Driven by opportunism, intellectual inertia and a need for comfort, people often respond to novel and unsettling problems by reverting to the old, familiar rallying cries. Politicians, especially, decide that the thing they always wanted is more important than ever. Rep. Lee Zeldin, a New York Republican, succumbed to this temptation when he argued that lifting the cap on the deduction for state and local taxes should be part of the response to the coronavirus. It would be a timely idea if COVID-19 targeted affluent households in high-tax states.
Advocates of a new monetary regime are in a slightly different position, because many of them have been urging new policies to deal with the kind of situation we are now in. They didn't foresee this virus, of course, but they did warn that the Federal Reserve might have to respond to an economy falling into recession with interest rates already low. Under those circumstances, the Fed would not be able to provide much help in the standard way, by lowering rates further.
Some people therefore advocated that the central bank should raise its inflation target from 2% to 4%. If inflation were 2% higher, then nominal interest rates would be, too, and there would be more room to cut them. Others advocated more radical steps, such as moving away from paper currency to enable negative interest rates.
Another idea, advocated in this space, was for the Fed to drop its inflation target and instead aim for total dollar spending in the U.S. to grow by 4.5% a year. Just as important, the Fed would commit to correcting for undershooting the target in one year by overshooting it the next, and vice versa, to keep the long-term growth of spending on track. By reducing the likelihood of a prolonged depression, this commitment to making up for past mistakes would raise market interest rates. It would thus, like the other ideas, give the central bank more room to maneuver.
Had the Fed followed this type of policy over the last few years, interest rates and inflation would be higher now, and it would be possible to reduce real interest rates more sharply. Reducing interest rates isn't a panacea: It can't conjure up a vaccine or repair supply chains or make people feel safe to travel. Its value is in ameliorating the consequences of a fall in spending, such as unexpectedly rising mortgage burdens for homeowners and per-employee costs for companies. If our main economic problem now consisted of supply-chain disruptions, inflation expectations would be rising. Instead they have been plummeting.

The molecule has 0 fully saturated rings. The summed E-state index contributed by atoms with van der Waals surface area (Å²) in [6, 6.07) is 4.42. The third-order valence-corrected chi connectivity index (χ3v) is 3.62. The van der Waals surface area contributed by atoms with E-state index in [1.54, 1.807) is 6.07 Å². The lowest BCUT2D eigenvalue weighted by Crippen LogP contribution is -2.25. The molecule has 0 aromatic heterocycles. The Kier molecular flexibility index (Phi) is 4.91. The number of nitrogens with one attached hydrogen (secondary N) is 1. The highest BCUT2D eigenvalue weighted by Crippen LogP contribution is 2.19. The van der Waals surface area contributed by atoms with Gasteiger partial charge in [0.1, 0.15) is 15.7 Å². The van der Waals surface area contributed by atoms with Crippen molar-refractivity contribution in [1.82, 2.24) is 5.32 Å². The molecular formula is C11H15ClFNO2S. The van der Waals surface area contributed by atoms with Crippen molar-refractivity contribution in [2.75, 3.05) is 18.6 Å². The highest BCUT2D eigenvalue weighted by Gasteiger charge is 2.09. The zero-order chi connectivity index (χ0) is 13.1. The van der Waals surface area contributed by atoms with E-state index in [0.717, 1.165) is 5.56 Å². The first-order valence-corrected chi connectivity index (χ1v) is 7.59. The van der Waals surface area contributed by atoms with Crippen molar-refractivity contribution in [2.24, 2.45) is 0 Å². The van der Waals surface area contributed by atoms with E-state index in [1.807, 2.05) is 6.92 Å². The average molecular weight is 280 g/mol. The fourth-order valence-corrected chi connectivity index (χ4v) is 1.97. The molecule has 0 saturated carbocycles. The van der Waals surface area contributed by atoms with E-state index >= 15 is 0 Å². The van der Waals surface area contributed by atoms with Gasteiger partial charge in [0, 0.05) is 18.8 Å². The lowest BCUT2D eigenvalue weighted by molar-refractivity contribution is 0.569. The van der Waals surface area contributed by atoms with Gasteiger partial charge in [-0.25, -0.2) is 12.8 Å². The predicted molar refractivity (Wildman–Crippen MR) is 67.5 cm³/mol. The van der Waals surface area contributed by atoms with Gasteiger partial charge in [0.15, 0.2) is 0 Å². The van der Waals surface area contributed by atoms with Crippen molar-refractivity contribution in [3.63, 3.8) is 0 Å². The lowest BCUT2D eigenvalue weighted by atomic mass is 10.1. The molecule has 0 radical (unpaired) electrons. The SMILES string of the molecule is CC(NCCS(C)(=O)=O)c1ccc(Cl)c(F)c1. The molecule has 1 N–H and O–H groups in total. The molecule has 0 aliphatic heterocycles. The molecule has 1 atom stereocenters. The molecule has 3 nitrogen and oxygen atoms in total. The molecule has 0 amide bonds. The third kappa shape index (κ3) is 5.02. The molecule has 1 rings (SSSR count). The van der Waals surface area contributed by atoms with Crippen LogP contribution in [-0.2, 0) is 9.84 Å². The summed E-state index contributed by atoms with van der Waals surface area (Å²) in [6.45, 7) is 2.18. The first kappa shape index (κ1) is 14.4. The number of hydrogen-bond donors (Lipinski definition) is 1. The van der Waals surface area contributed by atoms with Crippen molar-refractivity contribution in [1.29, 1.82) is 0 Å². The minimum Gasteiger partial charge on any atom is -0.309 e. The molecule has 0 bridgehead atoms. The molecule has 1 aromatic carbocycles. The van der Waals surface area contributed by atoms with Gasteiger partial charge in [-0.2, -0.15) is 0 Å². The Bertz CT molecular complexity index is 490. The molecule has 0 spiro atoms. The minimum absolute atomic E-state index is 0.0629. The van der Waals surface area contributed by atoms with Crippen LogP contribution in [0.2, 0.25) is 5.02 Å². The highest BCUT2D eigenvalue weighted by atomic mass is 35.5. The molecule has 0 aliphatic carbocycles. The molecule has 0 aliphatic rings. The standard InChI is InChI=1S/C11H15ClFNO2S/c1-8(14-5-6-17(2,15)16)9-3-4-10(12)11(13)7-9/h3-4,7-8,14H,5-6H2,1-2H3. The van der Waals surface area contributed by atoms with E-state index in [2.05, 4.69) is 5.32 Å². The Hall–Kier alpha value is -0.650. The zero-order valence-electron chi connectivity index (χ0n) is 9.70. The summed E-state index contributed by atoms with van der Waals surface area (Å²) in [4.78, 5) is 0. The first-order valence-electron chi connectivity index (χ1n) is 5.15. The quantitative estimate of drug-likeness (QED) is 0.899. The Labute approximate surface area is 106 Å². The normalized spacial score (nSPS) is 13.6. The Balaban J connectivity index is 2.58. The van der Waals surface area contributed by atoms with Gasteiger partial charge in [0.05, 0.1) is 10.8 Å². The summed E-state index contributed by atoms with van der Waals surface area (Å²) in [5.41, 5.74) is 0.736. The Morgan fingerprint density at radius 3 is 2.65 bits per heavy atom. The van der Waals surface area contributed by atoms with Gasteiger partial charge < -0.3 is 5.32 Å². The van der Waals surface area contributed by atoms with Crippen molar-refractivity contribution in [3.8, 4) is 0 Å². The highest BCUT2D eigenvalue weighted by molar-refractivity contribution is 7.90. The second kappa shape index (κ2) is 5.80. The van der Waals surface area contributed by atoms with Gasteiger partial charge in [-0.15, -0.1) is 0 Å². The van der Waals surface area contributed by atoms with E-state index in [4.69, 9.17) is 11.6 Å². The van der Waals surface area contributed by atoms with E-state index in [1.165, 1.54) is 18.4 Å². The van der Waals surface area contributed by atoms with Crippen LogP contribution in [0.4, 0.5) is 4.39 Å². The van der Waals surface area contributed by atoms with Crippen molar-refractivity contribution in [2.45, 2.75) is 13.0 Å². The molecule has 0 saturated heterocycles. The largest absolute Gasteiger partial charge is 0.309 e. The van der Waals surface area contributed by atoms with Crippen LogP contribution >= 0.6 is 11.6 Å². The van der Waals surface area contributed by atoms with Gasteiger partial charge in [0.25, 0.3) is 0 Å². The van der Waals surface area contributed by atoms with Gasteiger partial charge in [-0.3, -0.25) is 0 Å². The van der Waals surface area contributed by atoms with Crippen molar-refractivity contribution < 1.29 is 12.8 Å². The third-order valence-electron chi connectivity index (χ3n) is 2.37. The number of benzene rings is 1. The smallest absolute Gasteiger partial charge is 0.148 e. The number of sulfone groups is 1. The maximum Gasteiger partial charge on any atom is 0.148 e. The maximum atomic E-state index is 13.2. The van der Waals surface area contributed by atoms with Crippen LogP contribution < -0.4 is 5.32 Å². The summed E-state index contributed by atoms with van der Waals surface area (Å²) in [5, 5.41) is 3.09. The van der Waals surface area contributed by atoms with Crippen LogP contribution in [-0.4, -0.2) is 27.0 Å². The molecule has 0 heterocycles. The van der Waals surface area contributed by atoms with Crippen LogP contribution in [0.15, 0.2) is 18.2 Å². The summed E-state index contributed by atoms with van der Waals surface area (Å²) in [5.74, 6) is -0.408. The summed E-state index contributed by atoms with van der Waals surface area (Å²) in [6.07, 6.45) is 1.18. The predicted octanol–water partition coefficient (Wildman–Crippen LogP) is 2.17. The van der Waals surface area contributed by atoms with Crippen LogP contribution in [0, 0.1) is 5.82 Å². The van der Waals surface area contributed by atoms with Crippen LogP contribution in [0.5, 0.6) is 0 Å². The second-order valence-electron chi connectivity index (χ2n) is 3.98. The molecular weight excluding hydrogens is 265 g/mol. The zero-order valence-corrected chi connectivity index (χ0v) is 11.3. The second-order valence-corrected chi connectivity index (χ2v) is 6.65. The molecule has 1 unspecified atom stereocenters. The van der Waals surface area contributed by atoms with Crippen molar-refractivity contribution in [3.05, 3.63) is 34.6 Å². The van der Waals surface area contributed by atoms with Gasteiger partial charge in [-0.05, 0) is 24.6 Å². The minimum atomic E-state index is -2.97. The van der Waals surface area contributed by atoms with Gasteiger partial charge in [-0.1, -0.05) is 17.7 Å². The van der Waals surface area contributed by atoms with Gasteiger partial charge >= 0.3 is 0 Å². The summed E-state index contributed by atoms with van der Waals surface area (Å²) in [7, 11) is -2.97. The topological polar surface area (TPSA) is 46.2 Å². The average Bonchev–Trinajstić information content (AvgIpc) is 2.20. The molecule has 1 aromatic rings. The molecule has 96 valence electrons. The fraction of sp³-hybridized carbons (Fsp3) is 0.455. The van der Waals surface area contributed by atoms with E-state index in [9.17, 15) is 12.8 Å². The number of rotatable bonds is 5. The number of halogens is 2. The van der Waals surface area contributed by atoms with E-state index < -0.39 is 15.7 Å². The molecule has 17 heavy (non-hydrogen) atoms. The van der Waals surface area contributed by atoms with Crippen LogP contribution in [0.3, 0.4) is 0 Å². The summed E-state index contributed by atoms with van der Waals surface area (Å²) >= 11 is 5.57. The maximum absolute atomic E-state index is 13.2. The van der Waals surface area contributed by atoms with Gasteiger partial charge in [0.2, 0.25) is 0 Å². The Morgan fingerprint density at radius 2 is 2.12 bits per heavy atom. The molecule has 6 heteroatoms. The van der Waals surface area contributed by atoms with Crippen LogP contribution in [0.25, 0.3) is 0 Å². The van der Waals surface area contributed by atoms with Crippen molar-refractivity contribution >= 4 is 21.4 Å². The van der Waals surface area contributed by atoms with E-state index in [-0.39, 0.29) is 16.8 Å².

Since the Fed sadly lacks access to a time machine, it cannot go back and change its policies over the last few years. But there are several things it can do. It should immediately move the federal funds rate and the interest rate on excess reserves to zero.
The Fed has, understandably but consistently, been behind the curve. (President Donald Trump is right about that.) The key way it can stabilize the economy is by clarifying that it is willing to do what it takes to maintain spending levels, at least over the medium term, and will not be overly cautious. The Fed does not have much room to cut rates, just as the worriers predicted it wouldn't. But it also hasn't used the room it has.
It can and should also provide aggressive forward guidance, explaining that rates won't rise again until spending, or at least prices, are back on track. And it should commit to making asset purchases as needed to hit these targets. In short, the Fed should move as much as it can toward a spending target even in the midst of this crisis — or, rather, especially in its midst.
If these steps are not sufficient to stabilize expectations for inflation and spending, then it will mean that the Fed's existing tools do not give it sufficient credibility, and it will have to ask Congress for more, such as the ability to buy different types of assets or inject new money into the economy via "helicopter drops."
The coronavirus will keep employment, output, wages and stock prices lower for the year than they otherwise would have been (thinking of the last three in inflation-adjusted terms.) Neither the Fed nor anyone else can prevent these effects. As with the virus itself, the current imperative regarding its economic fallout is mitigation. Congress and the president will have to do some of that work via Medicaid payments, unemployment insurance and the like. But much of that work has to be done by the Fed, and quickly.
Changing monetary policy in this way will help us recover from the hit we are currently taking. Even better, it will help ensure that we are better equipped for any economic downturn a few years from now.
Ramesh Ponnuru is a Bloomberg View columnist. He is a senior editor of National Review and the author of "The Party of Death: The Democrats, the Media, the Courts, and the Disregard for Human Life." To read more of his reports — Click Here Now.
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